I grew up hearing stories of dowry.
A domestic worker in my building often complained about having two daughters, because of the dowry she’d have to give. Another person ‘joked’ about having four sons, and the dowry he’d get. It was also all over TV and movies. Like many other ’90s kids, I often saw daughters in law being chided by the husband’s family for “not bringing enough with them” in dowry. It was a reality all around me, and yet I never saw how crudely it commodified a woman, measured her worth to cash and clothes, and enforced the deeply patriarchal notions of women being inferior to men. My privilege was a shield for me – “This will never happen to you,” it said. “Your parents and your family are not like this.” And therefore, why did I have to care, right?
Then one evening, I was at a wedding in my hometown Rajkot, and I heard more ‘jokes’: “Aani dowry aana jevi lambi aapvi padshe (Her dowry will have to be as ‘tall’ as her).” Someone was making a comment about my height and trying to crack a dowry joke at the same time. I was aghast. How deeply is the ‘concept’ of dowry ingrained in our minds, that we can speak about it this way? The numbers reveal an even harsher truth. Just from 2012-2014, 24,771 dowry deaths were reported in India, with over 8,000 cases registered each year. I can’t even imagine the number of unreported cases and instances of things being exchanged as “lavish gifts”.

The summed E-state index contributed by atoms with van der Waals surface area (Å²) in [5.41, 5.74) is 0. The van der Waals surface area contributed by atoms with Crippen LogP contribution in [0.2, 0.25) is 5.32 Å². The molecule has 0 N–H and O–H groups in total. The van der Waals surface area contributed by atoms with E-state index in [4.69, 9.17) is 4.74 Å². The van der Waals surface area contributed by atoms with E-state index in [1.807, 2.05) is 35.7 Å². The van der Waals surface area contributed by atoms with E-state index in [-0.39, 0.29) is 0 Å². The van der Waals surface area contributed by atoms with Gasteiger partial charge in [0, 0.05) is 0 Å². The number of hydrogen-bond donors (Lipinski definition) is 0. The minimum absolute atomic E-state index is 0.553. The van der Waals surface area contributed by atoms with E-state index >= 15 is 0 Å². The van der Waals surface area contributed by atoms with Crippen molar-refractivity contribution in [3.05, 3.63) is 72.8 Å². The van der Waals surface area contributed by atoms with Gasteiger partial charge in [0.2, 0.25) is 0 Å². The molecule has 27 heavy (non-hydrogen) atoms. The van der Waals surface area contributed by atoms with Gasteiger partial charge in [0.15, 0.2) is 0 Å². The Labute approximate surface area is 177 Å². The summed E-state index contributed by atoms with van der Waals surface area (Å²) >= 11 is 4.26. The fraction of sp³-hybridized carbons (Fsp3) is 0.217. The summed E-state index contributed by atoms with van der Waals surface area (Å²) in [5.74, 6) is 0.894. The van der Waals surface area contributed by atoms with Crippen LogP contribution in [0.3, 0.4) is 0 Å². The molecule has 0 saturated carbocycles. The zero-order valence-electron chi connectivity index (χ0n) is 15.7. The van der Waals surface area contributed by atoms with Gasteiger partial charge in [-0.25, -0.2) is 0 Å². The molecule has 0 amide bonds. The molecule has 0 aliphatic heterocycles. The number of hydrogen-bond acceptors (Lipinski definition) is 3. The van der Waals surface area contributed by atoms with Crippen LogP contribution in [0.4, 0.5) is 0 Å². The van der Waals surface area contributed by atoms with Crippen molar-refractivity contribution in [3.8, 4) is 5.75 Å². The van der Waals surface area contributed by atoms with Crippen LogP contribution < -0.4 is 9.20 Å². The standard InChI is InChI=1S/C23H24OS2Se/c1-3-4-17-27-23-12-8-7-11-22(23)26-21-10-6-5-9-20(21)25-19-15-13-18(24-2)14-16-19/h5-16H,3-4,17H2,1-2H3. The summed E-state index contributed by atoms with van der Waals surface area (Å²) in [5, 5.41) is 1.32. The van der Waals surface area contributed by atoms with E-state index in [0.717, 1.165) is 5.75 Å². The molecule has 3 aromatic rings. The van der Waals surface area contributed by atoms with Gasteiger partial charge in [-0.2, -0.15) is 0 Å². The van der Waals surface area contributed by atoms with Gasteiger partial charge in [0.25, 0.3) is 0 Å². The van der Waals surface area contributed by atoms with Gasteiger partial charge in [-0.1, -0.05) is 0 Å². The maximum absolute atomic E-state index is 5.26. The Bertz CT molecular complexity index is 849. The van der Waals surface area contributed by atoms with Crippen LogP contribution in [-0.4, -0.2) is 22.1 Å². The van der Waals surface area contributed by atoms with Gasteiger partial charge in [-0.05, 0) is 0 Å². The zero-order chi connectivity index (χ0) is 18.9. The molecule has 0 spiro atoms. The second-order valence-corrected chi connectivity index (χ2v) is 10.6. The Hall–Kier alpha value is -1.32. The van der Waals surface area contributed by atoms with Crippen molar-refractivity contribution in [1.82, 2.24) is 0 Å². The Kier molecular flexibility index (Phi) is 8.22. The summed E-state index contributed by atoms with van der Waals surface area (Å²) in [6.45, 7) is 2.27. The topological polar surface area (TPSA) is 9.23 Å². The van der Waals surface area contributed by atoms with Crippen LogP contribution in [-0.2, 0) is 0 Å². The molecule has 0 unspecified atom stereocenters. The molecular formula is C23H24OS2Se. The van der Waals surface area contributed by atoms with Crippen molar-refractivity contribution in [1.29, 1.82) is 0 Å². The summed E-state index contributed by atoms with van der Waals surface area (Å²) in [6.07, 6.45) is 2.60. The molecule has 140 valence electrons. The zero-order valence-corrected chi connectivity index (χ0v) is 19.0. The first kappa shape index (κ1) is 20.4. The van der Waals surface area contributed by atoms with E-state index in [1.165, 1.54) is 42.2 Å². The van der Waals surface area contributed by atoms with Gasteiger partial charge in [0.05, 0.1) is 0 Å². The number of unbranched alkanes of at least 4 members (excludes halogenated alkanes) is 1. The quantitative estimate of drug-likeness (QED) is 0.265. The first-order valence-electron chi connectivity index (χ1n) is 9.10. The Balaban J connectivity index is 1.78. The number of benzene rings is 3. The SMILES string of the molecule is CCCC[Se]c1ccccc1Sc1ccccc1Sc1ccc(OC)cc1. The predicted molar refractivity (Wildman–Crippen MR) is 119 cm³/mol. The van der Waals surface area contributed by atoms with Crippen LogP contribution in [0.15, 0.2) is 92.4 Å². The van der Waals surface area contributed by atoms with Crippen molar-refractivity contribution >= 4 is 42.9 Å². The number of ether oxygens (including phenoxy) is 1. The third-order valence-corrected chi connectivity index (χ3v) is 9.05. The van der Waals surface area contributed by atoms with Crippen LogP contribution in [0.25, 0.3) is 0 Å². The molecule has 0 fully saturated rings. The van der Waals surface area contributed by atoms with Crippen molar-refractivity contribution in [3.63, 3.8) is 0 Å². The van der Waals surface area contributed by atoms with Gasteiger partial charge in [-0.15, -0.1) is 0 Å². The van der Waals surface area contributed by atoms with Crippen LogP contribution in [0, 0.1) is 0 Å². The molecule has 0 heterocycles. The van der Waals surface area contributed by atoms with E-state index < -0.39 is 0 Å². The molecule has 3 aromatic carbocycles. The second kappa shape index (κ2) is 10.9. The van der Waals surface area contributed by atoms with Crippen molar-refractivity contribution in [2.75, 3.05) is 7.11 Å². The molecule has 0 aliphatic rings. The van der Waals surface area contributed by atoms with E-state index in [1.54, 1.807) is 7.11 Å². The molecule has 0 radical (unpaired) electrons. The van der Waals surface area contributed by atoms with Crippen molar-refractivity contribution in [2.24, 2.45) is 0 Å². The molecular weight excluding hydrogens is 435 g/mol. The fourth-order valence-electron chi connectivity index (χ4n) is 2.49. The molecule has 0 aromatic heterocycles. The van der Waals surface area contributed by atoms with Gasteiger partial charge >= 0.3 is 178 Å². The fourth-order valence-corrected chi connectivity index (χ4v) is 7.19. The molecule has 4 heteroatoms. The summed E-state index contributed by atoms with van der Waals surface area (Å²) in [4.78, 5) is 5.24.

Despite this, I wonder why this subject has been so poorly represented in our films and TV shows. Apart from the film “Daawat-e-Ishq” (which had many problems of its own), I can’t seem to recall a mainstream Hindi film or TV show in recent times that has addressed dowry. But there’s a sparkling exception in one song, that has personally given me immense strength and resolve since I heard it – “Rupaiya”, sung by Sona Mohapatra.
As part of TV show Satyamev Jayate’s startling episode on dowry (2012), the song shook the entire nation with its powerful lyrics and became an anthem against dowry. The first time I heard, it affected me so much, that I cried as I clapped along. “Arre mujhe kya bechega rupaiya (How can you attach a price to my worth?),” it asks.
Focusing on how a woman doesn’t need a marriage that determines her self-worth and respect for her, it throws away all the stereotypes associated with the “coy bride” and how she must fit in with her family. And what makes it even stronger is Sona Mohapatra’s smashing performance and grit. Don’t worry if it overwhelms you slightly, and you need to a minute to take it in. It happened to me too.